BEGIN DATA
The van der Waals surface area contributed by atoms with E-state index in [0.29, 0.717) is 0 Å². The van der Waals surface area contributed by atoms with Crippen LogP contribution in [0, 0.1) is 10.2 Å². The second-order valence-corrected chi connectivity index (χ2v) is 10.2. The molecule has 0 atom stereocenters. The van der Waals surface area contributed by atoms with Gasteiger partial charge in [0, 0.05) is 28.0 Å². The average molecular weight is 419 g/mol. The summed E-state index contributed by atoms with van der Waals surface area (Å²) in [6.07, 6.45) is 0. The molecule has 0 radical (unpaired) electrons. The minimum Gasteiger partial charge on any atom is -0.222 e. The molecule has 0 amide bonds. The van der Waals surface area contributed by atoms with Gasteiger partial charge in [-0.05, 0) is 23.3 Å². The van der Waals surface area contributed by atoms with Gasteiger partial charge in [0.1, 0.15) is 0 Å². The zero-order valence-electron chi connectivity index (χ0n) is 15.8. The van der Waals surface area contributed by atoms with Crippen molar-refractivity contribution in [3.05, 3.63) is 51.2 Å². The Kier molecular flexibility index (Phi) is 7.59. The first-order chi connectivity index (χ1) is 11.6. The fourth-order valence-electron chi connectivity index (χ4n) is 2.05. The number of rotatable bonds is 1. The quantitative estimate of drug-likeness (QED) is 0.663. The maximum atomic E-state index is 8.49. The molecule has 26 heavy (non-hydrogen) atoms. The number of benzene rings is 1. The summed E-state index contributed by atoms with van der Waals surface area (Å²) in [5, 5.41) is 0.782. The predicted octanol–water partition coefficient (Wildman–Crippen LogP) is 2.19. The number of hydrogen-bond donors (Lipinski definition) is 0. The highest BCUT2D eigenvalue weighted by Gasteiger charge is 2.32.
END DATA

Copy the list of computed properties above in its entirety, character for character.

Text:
The van der Waals surface area contributed by atoms with E-state index in [0.29, 0.717) is 0 Å². The van der Waals surface area contributed by atoms with Crippen LogP contribution in [0, 0.1) is 10.2 Å². The second-order valence-corrected chi connectivity index (χ2v) is 10.2. The molecule has 0 atom stereocenters. The van der Waals surface area contributed by atoms with Gasteiger partial charge in [0, 0.05) is 28.0 Å². The average molecular weight is 419 g/mol. The summed E-state index contributed by atoms with van der Waals surface area (Å²) in [6.07, 6.45) is 0. The molecule has 0 radical (unpaired) electrons. The minimum Gasteiger partial charge on any atom is -0.222 e. The molecule has 0 amide bonds. The van der Waals surface area contributed by atoms with Gasteiger partial charge in [-0.05, 0) is 23.3 Å². The van der Waals surface area contributed by atoms with Gasteiger partial charge in [0.1, 0.15) is 0 Å². The zero-order valence-electron chi connectivity index (χ0n) is 15.8. The van der Waals surface area contributed by atoms with Crippen molar-refractivity contribution in [3.05, 3.63) is 51.2 Å². The Kier molecular flexibility index (Phi) is 7.59. The first-order chi connectivity index (χ1) is 11.6. The fourth-order valence-electron chi connectivity index (χ4n) is 2.05. The number of rotatable bonds is 1. The quantitative estimate of drug-likeness (QED) is 0.663. The maximum atomic E-state index is 8.49. The molecule has 26 heavy (non-hydrogen) atoms. The number of benzene rings is 1. The summed E-state index contributed by atoms with van der Waals surface area (Å²) in [5, 5.41) is 0.782. The predicted octanol–water partition coefficient (Wildman–Crippen LogP) is 2.19. The number of hydrogen-bond donors (Lipinski definition) is 0. The highest BCUT2D eigenvalue weighted by Gasteiger charge is 2.32.